In every seminar I do, I ask people to go through a belly laugh with me, to remind them what it feels like to really let go. I take them through the facial expressions; I tell them to open their eyes wide, to lift their eyebrows, grab hold of their bellies ( whichever section they like best), and on the count of three, to let fly a HA-HA-HA, which we do for thirty seconds.
When I announce that we’re going to do this, the moans and groans that escape most people’s lips would make outsiders listening in think these folks are about to be punished. Some people actually note the time before they start, to make sure they get it right—a sure sign of having the need to do things perfectly. Many individuals look around to see if anyone else is doing it, because, after all, there could be reporters in the room who are going to put them on the front page for acting silly. ( The word “silly” by the way, comes from the ancient English word “selig” which means “to be blessed.” Many a pompous court was lightened up by the court jester, who was considered to be a blessed fool.)
Several times I’ve had the opportunity to do this exercise with children. One incident in particular has stuck with me. My grandson who at the time was in third grade asked me to go to his classroom and share what I did for a living with them. After I did, I asked them to try the belly laugh for thirty seconds. Immediately they started shouting. “We can do that for an hour!” Their unbridled laughter filled the room. They grabbed their stomachs without any coaching from me, and many of them literally doubled over or fell on the floor, completely capturing the moment. The more they laughed, the more they laughed.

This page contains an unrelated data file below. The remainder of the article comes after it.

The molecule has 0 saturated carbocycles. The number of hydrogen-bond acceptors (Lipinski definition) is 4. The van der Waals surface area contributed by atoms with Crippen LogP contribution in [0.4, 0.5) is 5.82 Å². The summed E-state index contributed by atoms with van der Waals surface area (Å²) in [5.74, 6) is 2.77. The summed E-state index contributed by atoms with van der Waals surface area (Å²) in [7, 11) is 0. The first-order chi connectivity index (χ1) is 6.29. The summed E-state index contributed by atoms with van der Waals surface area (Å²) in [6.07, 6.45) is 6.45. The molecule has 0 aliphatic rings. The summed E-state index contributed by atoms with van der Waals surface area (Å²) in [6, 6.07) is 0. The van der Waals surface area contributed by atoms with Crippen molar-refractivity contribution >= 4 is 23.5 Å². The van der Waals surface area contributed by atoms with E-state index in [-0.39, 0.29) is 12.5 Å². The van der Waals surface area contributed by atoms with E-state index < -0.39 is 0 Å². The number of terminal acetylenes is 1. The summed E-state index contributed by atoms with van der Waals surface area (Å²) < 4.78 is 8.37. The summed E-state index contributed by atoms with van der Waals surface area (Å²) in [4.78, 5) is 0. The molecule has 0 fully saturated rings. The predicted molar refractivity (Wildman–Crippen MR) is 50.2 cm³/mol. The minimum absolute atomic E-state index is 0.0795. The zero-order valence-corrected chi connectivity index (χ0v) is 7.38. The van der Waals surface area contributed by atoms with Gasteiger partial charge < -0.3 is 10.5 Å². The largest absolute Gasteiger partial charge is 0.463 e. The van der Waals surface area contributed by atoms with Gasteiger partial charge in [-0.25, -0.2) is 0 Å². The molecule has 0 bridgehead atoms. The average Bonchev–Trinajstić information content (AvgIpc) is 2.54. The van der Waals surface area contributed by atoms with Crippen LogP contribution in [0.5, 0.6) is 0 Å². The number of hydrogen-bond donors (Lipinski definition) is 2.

However, it took only a minute or so before the teacher began to look worried. Before long she started saying, “Now boys and girls, we need to calm down and control ourselves.” Although I realize the need for control in the classroom and beyond is a necessary part of a civilized society, there is also a need to release and let go to allow for creative thinking.
Many adults say their faces hurt after they leave my workshops, or that their stomachs are killing them. Perhaps many of us are so used to being in control that giving into a burst of laughter is actually difficult and perhaps painful. Why is laughter causing us physical pain? I’ve never seen a group of four year olds who are laughing joyfully suddenly stop and report they are in pain.
Life becomes complicated and often difficult but please try to allow yourself to engage in laughter whenever possible. It truly is the best medicine!